Diverticulosis is a condition in which pouches called diverticula form in the wall of the large intestine (colon). The pouches may not cause any symptoms, or they may bleed or become painful, inflamed, or infected.
The reason pouches (diverticula) form in the colon wall is not completely understood. Doctors think diverticula form when high pressure inside the colon pushes against weak spots in the colon wall. These pouches are usually very small (5 to 10 millimeters) in diameter but can be larger. They become more likely with age. They are found most often in the colon. But diverticula can be found in nearly all parts of the digestive tract.
Most people don't know they have diverticulosis. If diverticulosis isn't causing any problems, it may not need to be treated. If diagnosed, it is usually managed by increasing the amount of fiber in the person's diet and avoiding constipation.
What causes diverticulosis?
The reason pouches (diverticula) form in the colon wall is not completely understood. Doctors think diverticula form when high pressure inside the colon pushes against weak spots in the colon wall.
Normally, a diet with adequate fiber produces stool that is bulky and can move easily through the colon. A low-fiber diet can cause small, hard stools. This means it takes more pressure in the colon to move stools out of the body. This puts more pressure on the walls of the colon. A low-fiber diet also can increase the time stool remains in the bowel, adding to the high pressure.
Pouches may form when the high pressure pushes against weak spots in the colon where blood vessels pass through the muscle layer of the bowel wall to supply blood to the inner wall.
How can you help prevent diverticulosis?
Eating a high-fiber diet, getting plenty of fluids, and exercising regularly may help prevent diverticulosis.
How is diverticulosis diagnosed?
In many cases, diverticulosis is discovered only when tests, such as a barium enema X-ray, a colonoscopy, or a CT scan are done to find the cause of a different medical problem or during a screening exam.
How is diverticulosis treated?
The best way to treat diverticulosis is to avoid constipation. Here are some ideas:
- Include fruits, vegetables, beans, and whole grains in your diet each day. These foods are high in fiber.
- Drink plenty of fluids.
- Get some exercise every day. Try to do moderate activity that adds up to at least 2½ hours a week. Or try to do vigorous activity that adds up to at least 1¼ hours a week.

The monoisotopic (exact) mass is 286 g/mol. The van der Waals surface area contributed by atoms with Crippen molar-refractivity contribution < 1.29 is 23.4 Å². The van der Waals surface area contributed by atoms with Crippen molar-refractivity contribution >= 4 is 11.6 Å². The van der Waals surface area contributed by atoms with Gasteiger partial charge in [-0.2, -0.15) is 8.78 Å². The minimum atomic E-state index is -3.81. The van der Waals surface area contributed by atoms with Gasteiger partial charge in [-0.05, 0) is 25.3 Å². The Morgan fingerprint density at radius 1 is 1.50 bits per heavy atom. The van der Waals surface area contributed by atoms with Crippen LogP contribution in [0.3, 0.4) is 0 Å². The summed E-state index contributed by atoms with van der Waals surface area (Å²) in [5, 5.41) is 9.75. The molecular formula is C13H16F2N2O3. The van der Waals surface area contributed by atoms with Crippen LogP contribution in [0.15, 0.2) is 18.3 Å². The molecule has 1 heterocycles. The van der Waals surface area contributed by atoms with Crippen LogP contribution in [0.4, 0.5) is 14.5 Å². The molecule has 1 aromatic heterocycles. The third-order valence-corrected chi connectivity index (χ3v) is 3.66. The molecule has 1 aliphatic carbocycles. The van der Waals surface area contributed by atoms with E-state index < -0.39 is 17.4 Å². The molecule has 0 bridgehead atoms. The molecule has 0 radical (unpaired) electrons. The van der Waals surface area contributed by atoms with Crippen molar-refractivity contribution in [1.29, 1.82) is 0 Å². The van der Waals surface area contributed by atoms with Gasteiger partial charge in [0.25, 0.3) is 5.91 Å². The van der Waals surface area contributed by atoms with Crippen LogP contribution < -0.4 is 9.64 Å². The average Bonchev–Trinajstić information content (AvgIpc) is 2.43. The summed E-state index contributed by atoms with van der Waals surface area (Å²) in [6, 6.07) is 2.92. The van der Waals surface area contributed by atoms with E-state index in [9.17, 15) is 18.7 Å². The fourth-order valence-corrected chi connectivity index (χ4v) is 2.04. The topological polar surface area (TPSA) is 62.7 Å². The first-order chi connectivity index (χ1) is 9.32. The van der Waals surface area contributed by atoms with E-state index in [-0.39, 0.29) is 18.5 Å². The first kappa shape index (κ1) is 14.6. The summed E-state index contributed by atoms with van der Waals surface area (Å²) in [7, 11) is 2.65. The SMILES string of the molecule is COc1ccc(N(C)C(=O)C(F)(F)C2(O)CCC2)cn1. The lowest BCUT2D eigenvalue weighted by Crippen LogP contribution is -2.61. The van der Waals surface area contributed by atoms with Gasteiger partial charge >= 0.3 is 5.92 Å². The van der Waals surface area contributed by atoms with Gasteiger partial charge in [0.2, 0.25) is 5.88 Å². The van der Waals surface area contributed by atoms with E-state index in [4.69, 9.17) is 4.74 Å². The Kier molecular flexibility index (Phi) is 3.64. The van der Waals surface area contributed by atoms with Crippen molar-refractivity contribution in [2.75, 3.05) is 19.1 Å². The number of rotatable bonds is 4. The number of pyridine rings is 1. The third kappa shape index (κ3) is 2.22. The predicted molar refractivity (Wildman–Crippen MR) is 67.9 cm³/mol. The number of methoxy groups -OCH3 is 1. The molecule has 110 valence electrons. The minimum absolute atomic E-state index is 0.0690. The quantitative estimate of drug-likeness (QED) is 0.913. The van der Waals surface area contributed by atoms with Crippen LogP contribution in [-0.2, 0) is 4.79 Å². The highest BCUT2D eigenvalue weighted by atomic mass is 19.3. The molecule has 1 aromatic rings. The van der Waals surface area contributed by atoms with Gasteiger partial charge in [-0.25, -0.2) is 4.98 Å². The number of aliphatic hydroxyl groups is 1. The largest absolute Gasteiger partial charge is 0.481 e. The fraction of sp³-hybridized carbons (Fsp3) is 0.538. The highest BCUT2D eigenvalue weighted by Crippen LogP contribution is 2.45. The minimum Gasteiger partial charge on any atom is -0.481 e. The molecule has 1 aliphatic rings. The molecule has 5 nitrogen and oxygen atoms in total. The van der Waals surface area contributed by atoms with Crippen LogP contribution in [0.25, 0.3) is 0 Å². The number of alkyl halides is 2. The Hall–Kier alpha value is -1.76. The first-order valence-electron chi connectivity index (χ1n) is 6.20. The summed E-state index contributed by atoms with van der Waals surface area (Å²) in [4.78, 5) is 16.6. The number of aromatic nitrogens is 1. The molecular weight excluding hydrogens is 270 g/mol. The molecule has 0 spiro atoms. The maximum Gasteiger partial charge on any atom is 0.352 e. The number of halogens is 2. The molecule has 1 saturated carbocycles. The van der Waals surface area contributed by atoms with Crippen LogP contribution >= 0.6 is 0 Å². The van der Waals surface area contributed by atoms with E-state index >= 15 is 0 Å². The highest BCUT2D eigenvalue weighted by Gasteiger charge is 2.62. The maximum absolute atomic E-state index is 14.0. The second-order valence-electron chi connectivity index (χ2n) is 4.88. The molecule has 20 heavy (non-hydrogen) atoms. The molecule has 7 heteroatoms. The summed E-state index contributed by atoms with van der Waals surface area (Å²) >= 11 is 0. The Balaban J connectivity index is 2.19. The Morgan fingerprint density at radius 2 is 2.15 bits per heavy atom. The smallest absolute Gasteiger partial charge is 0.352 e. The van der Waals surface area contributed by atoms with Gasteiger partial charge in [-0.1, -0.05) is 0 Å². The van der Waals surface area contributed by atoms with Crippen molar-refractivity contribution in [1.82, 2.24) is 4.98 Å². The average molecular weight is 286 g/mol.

- Take a fiber supplement, such as Citrucel or Metamucil, every day if needed. Read and follow all instructions on the label.
- Schedule time each day for a bowel movement. Having a daily routine may help. Take your time and do not strain when you are having a bowel movement.
This treatment may help reduce the formation of new pouches (diverticula) and lower the risk for diverticulitis.
When to call
Diverticulosis: When to call
Call your doctor now or seek immediate medical care if:
- You pass maroon or very bloody stools.
- You have new or worse belly pain.
- You have a fever.
- You have nausea or vomiting.
- You have diarrhea or constipation.
- You have unusual changes in your bowel movements.
- You have bloating.
- You cannot pass stools or gas.
Watch closely for changes in your health, and be sure to contact your doctor if you have any problems.
How can you care for yourself when you have diverticulosis?
- Include fruits, leafy green vegetables, beans, and whole grains in your diet each day. These foods are high in fiber.
- Take a fiber supplement (such as Citrucel or Metamucil) every day if needed. Read and follow all instructions on the label.
- Drink plenty of fluids. If you have kidney, heart, or liver disease and have to limit fluids, talk with your doctor before you increase the amount of fluids you drink.
- Get at least 30 minutes of exercise on most days of the week. Walking is a good choice. You also may want to do other activities, such as running, swimming, cycling, or playing tennis or team sports.
- Cut out foods that cause gas, pain, or other symptoms.
Copyrighted material adapted with permission from Healthwise, Incorporated. This information does not replace the advice of a doctor.